United States District Court, E.D. New York
HUMPHREY O. UDDOH, and PLAMEN KOEV, Plaintiffs,
UNITED HEALTHCARE, THE EMPIRE PLAN NYSHIP, GINGER W. WHISPELL, and JENNIFER JABLONSKI, Defendants.
MEMORANDUM DECISION & ORDER
M. Cogan, District Judge.
pro se are a same-sex, male couple who applied for
insurance benefits through their insurance plan in connection
with their desire to parent a child using in vitro
fertilization (“IVF”) and non-paid surrogacy.
After initially issuing a conditional pre-approval of
coverage based on the mistaken assumption that plaintiffs
were a heterosexual couple and thus it would be approving
female implantation procedures for one of the insureds, the
policy administrator reversed its position and denied
coverage on the ground that the policy does not cover
surrogacy, whether for heterosexual or homosexual insureds.
After further consideration, the policy administrator
modified its position and agreed to pay for medical
procedures necessary for the collection of sperm from both
plaintiffs, but not for the collection or implantation of
oocytes or surrogacy procedures.
that the insurer's change of position has caused them
damages, and that it constitutes illegal discrimination, and
that they were defamed in the process, plaintiffs have
brought this action alleging four claims for relief:
violation of the Equal Protection Clause under 42 U.S.C.
§ 1983; breach of contract; slander; and
“detrimental reliance” (i.e., promissory
estoppel). Defendants consist of plaintiffs' insurance
plan, sued as “The Empire Plan (NYSHIP)”
(referred to as “Empire”); the plan
administrator, United Healthcare (“United”); and
two United employees, Ginger W. Whispell and Jennifer
Jablonski (together with United, the “United
defendants have moved to dismiss on various grounds.
Defendants' motions to dismiss are granted and plaintiffs
are granted leave to file an amended complaint to the extent
set forth below within 14 days.
the complaint in the light most favorable to these pro
se plaintiffs, plaintiff Humphrey O. Uddoh is an
attorney for the New York City Transit
Authority. His employer provides health insurance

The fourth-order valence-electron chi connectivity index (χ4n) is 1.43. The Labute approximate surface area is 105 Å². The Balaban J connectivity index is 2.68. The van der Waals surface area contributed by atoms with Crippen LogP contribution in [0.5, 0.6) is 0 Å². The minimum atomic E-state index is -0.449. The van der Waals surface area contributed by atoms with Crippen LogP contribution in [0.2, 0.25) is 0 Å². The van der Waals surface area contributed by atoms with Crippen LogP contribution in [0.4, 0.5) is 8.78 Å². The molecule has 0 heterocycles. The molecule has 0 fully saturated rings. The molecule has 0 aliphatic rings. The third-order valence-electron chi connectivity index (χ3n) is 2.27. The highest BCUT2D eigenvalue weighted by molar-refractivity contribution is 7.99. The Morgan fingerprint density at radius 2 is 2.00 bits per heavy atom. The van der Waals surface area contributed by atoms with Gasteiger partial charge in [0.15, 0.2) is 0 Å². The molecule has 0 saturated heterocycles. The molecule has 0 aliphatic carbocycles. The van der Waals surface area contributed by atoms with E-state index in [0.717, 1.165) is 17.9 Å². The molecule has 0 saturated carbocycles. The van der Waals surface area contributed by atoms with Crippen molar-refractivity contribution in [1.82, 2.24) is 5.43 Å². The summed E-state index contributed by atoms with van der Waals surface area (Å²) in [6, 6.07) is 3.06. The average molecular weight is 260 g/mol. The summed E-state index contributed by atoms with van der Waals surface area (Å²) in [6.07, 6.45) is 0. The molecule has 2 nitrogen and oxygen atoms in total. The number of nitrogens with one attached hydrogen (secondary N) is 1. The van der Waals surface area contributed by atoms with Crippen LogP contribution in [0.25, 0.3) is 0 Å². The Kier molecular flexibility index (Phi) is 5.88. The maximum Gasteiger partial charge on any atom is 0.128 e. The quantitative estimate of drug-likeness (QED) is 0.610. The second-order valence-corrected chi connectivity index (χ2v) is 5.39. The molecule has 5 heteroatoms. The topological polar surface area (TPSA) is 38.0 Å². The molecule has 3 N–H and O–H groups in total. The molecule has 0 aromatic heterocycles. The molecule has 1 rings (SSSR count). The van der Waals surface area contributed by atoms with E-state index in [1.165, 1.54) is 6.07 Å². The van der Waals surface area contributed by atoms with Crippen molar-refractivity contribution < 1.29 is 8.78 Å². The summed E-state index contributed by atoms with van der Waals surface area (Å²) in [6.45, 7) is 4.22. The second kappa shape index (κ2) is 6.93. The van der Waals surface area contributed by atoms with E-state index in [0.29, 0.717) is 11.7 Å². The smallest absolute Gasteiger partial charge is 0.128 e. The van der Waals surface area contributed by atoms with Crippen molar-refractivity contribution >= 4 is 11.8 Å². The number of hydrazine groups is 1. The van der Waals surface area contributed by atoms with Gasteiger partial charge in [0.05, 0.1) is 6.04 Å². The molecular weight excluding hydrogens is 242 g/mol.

through the New York State Health Insurance Program (NYSHIP),
which offers a plan known as the Empire Plan, under which he
has been covered for almost a decade. He added his male
partner, plaintiff Plamen Koev, as an additional insured at
the same time he signed up. The application to add Koev
disclosed that Koev is a male.
the complaint treats Empire and United as a single entity, it
is clear from the over 90 pages of documents annexed to the
complaint, which are deemed part of the complaint for
purposes of defendants' motions, see Rothman v.
Gregor, 220 F.3d 81, 88-89 (2d Cir. 2000), that United
acts as the policy and/or claims administrator for Empire,
and that defendants Jablonski and Whispell are employed by
decided to start a family in early 2014. Plaintiff Uddoh
applied for pre-approval of certain IVF procedures - the
complaint does not set forth the specifics of the application
- which, in part, had to do with the fact that both
plaintiffs have conditions that required some fairly serious
surgery in order to collect the sperm necessary for IVF. On
May 16, 2014, plaintiff Uddoh received a letter from United
“confirming that the following qualified procedures for
you and Plamen Koev are a covered expense under your health
benefit plan: IVF, GIFT, ZIF, ICSI, Assisted Hatching, MESA,
TESE, sperm, egg or inseminated egg procurement, processing,
egg or embryo banking determined appropriate by your